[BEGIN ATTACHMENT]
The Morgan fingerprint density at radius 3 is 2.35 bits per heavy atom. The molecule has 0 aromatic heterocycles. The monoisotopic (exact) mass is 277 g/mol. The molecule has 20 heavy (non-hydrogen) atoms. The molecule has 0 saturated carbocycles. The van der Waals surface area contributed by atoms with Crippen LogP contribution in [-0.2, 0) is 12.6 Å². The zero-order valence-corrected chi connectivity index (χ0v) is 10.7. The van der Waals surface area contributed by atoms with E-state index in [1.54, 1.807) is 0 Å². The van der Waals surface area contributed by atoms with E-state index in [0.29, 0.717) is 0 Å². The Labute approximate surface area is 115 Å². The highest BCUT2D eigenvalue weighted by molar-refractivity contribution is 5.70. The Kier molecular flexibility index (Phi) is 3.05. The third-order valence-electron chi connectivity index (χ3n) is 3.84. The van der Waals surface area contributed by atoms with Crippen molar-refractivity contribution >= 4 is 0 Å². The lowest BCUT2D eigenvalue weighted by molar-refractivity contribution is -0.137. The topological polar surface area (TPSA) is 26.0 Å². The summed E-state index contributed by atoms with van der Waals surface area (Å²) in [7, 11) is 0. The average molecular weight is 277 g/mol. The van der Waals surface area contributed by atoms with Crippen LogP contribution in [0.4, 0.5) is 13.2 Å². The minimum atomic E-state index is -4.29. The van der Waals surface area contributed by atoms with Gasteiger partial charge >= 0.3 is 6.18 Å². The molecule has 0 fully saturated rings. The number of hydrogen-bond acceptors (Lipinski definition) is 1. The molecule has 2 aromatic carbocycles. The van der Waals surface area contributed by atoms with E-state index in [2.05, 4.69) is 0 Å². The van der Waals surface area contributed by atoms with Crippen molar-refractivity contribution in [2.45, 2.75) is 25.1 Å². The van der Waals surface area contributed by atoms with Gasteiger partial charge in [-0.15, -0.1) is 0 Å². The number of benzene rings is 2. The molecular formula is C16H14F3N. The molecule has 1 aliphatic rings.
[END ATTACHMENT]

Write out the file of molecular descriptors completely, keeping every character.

The Morgan fingerprint density at radius 3 is 2.35 bits per heavy atom. The molecule has 0 aromatic heterocycles. The monoisotopic (exact) mass is 277 g/mol. The molecule has 20 heavy (non-hydrogen) atoms. The molecule has 0 saturated carbocycles. The van der Waals surface area contributed by atoms with Crippen LogP contribution in [-0.2, 0) is 12.6 Å². The zero-order valence-corrected chi connectivity index (χ0v) is 10.7. The van der Waals surface area contributed by atoms with E-state index in [1.54, 1.807) is 0 Å². The van der Waals surface area contributed by atoms with E-state index in [0.29, 0.717) is 0 Å². The Labute approximate surface area is 115 Å². The highest BCUT2D eigenvalue weighted by molar-refractivity contribution is 5.70. The Kier molecular flexibility index (Phi) is 3.05. The third-order valence-electron chi connectivity index (χ3n) is 3.84. The van der Waals surface area contributed by atoms with Crippen molar-refractivity contribution >= 4 is 0 Å². The lowest BCUT2D eigenvalue weighted by molar-refractivity contribution is -0.137. The topological polar surface area (TPSA) is 26.0 Å². The summed E-state index contributed by atoms with van der Waals surface area (Å²) in [7, 11) is 0. The average molecular weight is 277 g/mol. The van der Waals surface area contributed by atoms with Crippen LogP contribution in [0.4, 0.5) is 13.2 Å². The minimum atomic E-state index is -4.29. The van der Waals surface area contributed by atoms with Gasteiger partial charge >= 0.3 is 6.18 Å². The molecule has 0 fully saturated rings. The number of hydrogen-bond acceptors (Lipinski definition) is 1. The molecule has 2 aromatic carbocycles. The van der Waals surface area contributed by atoms with E-state index in [2.05, 4.69) is 0 Å². The van der Waals surface area contributed by atoms with Crippen molar-refractivity contribution in [2.45, 2.75) is 25.1 Å². The van der Waals surface area contributed by atoms with Gasteiger partial charge in [-0.15, -0.1) is 0 Å². The number of benzene rings is 2. The molecular formula is C16H14F3N. The molecule has 1 aliphatic rings.